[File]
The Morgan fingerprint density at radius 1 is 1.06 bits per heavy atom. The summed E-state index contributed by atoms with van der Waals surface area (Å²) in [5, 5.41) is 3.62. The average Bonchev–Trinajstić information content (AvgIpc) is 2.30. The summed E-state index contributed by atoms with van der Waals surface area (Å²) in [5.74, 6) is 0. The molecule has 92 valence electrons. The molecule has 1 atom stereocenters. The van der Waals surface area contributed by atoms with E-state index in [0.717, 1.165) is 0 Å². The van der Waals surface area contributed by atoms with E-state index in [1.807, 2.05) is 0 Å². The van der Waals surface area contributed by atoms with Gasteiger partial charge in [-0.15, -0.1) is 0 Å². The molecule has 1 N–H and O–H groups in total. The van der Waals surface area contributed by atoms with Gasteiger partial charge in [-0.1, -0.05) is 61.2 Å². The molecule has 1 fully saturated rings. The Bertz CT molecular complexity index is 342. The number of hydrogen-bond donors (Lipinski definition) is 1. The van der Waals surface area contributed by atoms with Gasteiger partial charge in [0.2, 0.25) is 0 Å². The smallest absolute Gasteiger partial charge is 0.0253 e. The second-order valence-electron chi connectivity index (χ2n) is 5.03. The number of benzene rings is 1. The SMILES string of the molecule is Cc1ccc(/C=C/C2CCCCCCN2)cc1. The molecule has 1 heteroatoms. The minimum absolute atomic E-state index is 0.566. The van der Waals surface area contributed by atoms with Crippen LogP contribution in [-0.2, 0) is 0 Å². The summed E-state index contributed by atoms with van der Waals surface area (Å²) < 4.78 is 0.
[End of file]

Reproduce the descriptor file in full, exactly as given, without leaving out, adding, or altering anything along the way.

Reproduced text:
The Morgan fingerprint density at radius 1 is 1.06 bits per heavy atom. The summed E-state index contributed by atoms with van der Waals surface area (Å²) in [5, 5.41) is 3.62. The average Bonchev–Trinajstić information content (AvgIpc) is 2.30. The summed E-state index contributed by atoms with van der Waals surface area (Å²) in [5.74, 6) is 0. The molecule has 92 valence electrons. The molecule has 1 atom stereocenters. The van der Waals surface area contributed by atoms with E-state index in [0.717, 1.165) is 0 Å². The van der Waals surface area contributed by atoms with E-state index in [1.807, 2.05) is 0 Å². The van der Waals surface area contributed by atoms with Gasteiger partial charge in [-0.15, -0.1) is 0 Å². The molecule has 1 N–H and O–H groups in total. The van der Waals surface area contributed by atoms with Gasteiger partial charge in [-0.1, -0.05) is 61.2 Å². The molecule has 1 fully saturated rings. The Bertz CT molecular complexity index is 342. The number of hydrogen-bond donors (Lipinski definition) is 1. The van der Waals surface area contributed by atoms with Gasteiger partial charge in [0.2, 0.25) is 0 Å². The smallest absolute Gasteiger partial charge is 0.0253 e. The second-order valence-electron chi connectivity index (χ2n) is 5.03. The number of benzene rings is 1. The SMILES string of the molecule is Cc1ccc(/C=C/C2CCCCCCN2)cc1. The molecule has 1 heteroatoms. The minimum absolute atomic E-state index is 0.566. The van der Waals surface area contributed by atoms with Crippen LogP contribution in [-0.2, 0) is 0 Å². The summed E-state index contributed by atoms with van der Waals surface area (Å²) < 4.78 is 0.